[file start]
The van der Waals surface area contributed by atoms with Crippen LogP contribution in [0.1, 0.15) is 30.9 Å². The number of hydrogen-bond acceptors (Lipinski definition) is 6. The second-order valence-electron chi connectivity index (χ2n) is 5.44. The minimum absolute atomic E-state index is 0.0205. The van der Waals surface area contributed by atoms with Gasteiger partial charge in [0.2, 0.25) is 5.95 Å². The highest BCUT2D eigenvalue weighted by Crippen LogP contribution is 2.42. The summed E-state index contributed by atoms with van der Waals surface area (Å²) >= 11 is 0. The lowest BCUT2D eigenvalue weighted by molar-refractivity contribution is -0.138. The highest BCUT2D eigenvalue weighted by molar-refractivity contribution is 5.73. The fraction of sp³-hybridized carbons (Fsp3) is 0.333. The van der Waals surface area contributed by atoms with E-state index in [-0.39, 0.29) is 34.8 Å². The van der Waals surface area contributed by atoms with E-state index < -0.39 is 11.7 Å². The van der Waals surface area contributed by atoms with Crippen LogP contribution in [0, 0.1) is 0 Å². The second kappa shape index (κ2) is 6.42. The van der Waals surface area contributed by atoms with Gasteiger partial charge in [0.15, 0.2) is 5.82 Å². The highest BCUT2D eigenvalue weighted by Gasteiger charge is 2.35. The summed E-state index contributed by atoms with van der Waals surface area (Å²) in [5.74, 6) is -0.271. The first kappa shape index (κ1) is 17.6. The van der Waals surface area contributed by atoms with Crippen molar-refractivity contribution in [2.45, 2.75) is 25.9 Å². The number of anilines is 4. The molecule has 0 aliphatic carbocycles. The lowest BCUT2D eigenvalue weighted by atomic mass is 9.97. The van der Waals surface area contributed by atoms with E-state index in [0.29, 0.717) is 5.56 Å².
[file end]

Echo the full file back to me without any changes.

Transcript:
The van der Waals surface area contributed by atoms with Crippen LogP contribution in [0.1, 0.15) is 30.9 Å². The number of hydrogen-bond acceptors (Lipinski definition) is 6. The second-order valence-electron chi connectivity index (χ2n) is 5.44. The minimum absolute atomic E-state index is 0.0205. The van der Waals surface area contributed by atoms with Gasteiger partial charge in [0.2, 0.25) is 5.95 Å². The highest BCUT2D eigenvalue weighted by Crippen LogP contribution is 2.42. The summed E-state index contributed by atoms with van der Waals surface area (Å²) >= 11 is 0. The lowest BCUT2D eigenvalue weighted by molar-refractivity contribution is -0.138. The highest BCUT2D eigenvalue weighted by molar-refractivity contribution is 5.73. The fraction of sp³-hybridized carbons (Fsp3) is 0.333. The van der Waals surface area contributed by atoms with E-state index in [-0.39, 0.29) is 34.8 Å². The van der Waals surface area contributed by atoms with E-state index < -0.39 is 11.7 Å². The van der Waals surface area contributed by atoms with Crippen LogP contribution in [0, 0.1) is 0 Å². The second kappa shape index (κ2) is 6.42. The van der Waals surface area contributed by atoms with Gasteiger partial charge in [0.15, 0.2) is 5.82 Å². The highest BCUT2D eigenvalue weighted by Gasteiger charge is 2.35. The summed E-state index contributed by atoms with van der Waals surface area (Å²) in [5.74, 6) is -0.271. The first kappa shape index (κ1) is 17.6. The van der Waals surface area contributed by atoms with Crippen molar-refractivity contribution in [2.45, 2.75) is 25.9 Å². The number of anilines is 4. The molecule has 0 aliphatic carbocycles. The lowest BCUT2D eigenvalue weighted by atomic mass is 9.97. The van der Waals surface area contributed by atoms with E-state index in [0.29, 0.717) is 5.56 Å².